”She is one of the best utility players on any team,” Greg Jenkins said. ”She can play just about anywhere and gives 100 percent at all times. She was our starting shortstop on last year’s [14U] championship team but she moved to left field this year to help the team.”

Slick-fielding first baseman Jessie Green has also a big part of two PONY championship teams. She hit a pair of home runs during this year’s competition and came up with several pivotal defensive plays.

”Jessie is our cleanup hitter and she proved why,” Greg Jenkins said. ”Having a bat like her’s in the lineup keeps the game rolling at a high pace.”

After placing fourth at the NSA World Series, Fire & Ice swept through a 154-team field to capture its first 16U PONY title.

”With such a young 16s team, this was remarkable,” Greg Jenkins said. ”These girls showed what it takes — hard work and dedication — to be national champions.”


They’re final game as a 16-& under team ended at 1:45 a.m. with a 6-4 loss in Midland, Texas.

It wasn’t the finale Rock & Ice was looking for, but a 17th place finish out of 118 teams at the prestigious ASA Junior Olympic 16-&-Under National Championships made for a pretty impressive debut at the elite level.

”Our goal was to finish in the top 25 but [after starting 4-0] we’re a little disappointed that we didn’t finish in the top 10,” coach Don Lyddane said. ”We played some good ball against some very good teams and we raised some eyebrows — in a good way — to establish our name on the national level.”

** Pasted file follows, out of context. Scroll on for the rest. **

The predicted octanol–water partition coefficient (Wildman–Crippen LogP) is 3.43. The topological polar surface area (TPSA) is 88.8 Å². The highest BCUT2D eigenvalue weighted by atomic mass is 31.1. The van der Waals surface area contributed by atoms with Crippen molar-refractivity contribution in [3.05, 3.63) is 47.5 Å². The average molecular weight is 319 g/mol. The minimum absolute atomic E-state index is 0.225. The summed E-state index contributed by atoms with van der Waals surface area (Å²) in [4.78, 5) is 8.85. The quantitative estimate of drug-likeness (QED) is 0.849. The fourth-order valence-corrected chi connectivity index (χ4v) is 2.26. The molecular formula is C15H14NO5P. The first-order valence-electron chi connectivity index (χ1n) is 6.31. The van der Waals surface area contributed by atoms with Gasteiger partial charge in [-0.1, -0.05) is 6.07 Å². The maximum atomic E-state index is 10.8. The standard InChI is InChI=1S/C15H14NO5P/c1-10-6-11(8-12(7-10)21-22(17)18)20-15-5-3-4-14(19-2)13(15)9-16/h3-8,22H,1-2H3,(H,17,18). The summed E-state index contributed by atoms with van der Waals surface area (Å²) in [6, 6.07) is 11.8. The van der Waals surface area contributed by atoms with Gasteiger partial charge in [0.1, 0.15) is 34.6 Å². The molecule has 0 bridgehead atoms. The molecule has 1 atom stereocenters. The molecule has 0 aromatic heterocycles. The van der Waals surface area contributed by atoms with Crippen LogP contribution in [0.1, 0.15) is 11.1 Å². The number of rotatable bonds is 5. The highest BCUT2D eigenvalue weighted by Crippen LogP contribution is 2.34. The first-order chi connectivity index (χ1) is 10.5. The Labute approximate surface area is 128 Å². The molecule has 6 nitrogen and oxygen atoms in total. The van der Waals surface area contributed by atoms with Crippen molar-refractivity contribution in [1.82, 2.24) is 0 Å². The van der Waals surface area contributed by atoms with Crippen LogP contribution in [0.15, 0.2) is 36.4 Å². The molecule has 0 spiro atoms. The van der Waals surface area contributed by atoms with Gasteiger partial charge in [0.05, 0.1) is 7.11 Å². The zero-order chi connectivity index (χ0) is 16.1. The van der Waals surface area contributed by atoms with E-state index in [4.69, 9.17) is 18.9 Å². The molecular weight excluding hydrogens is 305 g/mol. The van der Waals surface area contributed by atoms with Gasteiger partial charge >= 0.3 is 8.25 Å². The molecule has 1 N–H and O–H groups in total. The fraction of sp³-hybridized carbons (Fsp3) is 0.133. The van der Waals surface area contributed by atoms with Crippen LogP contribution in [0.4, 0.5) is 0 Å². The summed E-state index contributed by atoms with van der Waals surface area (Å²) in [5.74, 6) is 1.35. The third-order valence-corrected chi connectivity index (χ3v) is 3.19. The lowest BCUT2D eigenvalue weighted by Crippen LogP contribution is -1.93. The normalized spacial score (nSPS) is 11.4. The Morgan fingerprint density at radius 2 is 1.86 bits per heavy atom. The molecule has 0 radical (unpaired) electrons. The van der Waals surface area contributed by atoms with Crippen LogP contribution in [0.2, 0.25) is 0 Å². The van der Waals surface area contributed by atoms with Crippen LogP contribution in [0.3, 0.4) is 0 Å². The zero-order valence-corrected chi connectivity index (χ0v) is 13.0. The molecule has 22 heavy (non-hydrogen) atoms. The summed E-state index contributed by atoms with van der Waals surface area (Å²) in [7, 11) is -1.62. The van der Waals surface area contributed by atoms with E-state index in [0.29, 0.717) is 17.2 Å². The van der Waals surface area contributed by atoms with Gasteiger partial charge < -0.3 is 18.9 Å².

Rock ‘n’ Fire left Texas having earned the respect of the country’s premier travel teams.

They’d already made a name for themselves at the regional level by winning six tournaments, including Disney World’s Pines and Palms Invitational and two 18U competitions.

ASA Nationals offered a different sort of challenge and Rock ‘n’ Fire responded by winning four straight games to reach the round of 32. Osbourn’s Cristi Ecks, in her first summer with Rock ‘n’ Fire after playing for the Shamrocks last year, pitched in all eight games as the Prince William County all-star squad went 6-2.

With the exception of an 11-2 loss to the ninth-place California Desperados, Rock ‘n’ Fire played outstanding softball — earning victories against the top teams from San Diego, Arizona, Kansas, Texas and Nebraska.

With Madison’s Kelly Weber recovering from a broken ankle, Ecks assumed virtually all of the pitching duties. The Osbourn junior hurled four games in a 15-hour span on the final day of competition to propel Rock ‘n’ Fire into a tie for 17th place.